What Are Medical Liens in a Personal Injury Case?

In most personal injury cases, it’s likely that you’ve received medical treatments long before receiving your settlement. Once your settlement has been decided, the entity that paid for your medical treatment may attempt to recoup their losses by filing a lien against your settlement. While it can be upsetting, liens are perfectly legal and are a common result in personal injury cases.

Before you file your injury lawsuit, you need to learn more about liens and who can make use of this legal tool. Learn more about medical liens in a personal injury case and find out how a lawyer can lower your potential lien amount through negotiation.

Hospital Liens

The most common form of a medical lien will be filed by the hospital or medical provider that handled your treatment after your accident. In many cases, if a medical provider is agreeing to treat you without upfront payments, they may request that you sign a lien letter that states you are consenting to a lien if you win a personal injury settlement.

Hospitals can only file liens under very specific circumstances. For example, if the hospital is able to bill your insurance, they must do so instead of filing a lien. Additionally, liens must be filed no less than 180 days after your accident and must include detailed information such as your correct contact information and the services you were provided.

If a hospital does not follow the proper protocol, their lien will not be enforced. However, you will still have to pay for your medical expenses.

Workers’ Compensation Liens

Injuries that take place on the job often result in workers’ compensation benefits. If you’re receiving workers’ comp benefits after a work injury, it’s possible for a lien to be placed on these benefits. This usually happens when your state’s workers’ comp fund has paid for your medical expenses and you then win a personal injury settlement.

There can be a major difference in workers’ comp laws between states, so you should always consult a personal injury lawyer if a workers’ comp lien has been filed against your settlement.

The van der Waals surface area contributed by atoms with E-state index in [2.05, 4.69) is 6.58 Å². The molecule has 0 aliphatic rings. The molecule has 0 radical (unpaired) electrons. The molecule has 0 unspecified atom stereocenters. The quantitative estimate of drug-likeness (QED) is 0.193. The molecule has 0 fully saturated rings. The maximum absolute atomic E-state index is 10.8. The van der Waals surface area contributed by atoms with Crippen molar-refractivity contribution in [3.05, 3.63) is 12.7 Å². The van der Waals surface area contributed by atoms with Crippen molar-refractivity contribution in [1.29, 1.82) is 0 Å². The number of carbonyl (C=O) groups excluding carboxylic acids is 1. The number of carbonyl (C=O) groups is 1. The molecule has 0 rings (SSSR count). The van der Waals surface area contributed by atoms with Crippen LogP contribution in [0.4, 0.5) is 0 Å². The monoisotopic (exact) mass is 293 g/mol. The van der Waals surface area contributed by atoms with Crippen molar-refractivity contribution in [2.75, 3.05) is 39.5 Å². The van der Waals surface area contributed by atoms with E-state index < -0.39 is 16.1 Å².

Liens Related to Medicaid and Medicare

Some people involved in personal injury cases have a low enough income that they qualify to have their medical expenses covered by government programs like Medicaid or Medicare. If either of these programs or your Veteran’s Administration benefits, covered your injuries after an accident, they may file a lien against your settlement to get back these payments.

Depending on the program you received benefits for, you may have to pay back a portion or the entirety of these payments.

Hiring a Lawyer to Negotiate Your Lien

If the amount requested in the lien is higher than the amount you received in your settlement, you should consider hiring a lawyer to handle your case. An experienced attorney may be able to convince the party that filed the lien to accept a lower payout so that you won’t have to give up your entire settlement.

Seek Advice After a Personal Injury Case

One of the most important things you can do when facing a lien after a personal injury case is to consult an experienced attorney, which is why you should hire Robert White, Attorney at Law. Every legal professional at Childs, Bishop & White, PC is familiar with personal injury law, including liens against settlements, and we’re ready to work for you.

Get in touch with us about your case right away.

Robert WhiteWhat Are Medical Liens in a Personal Injury Case?

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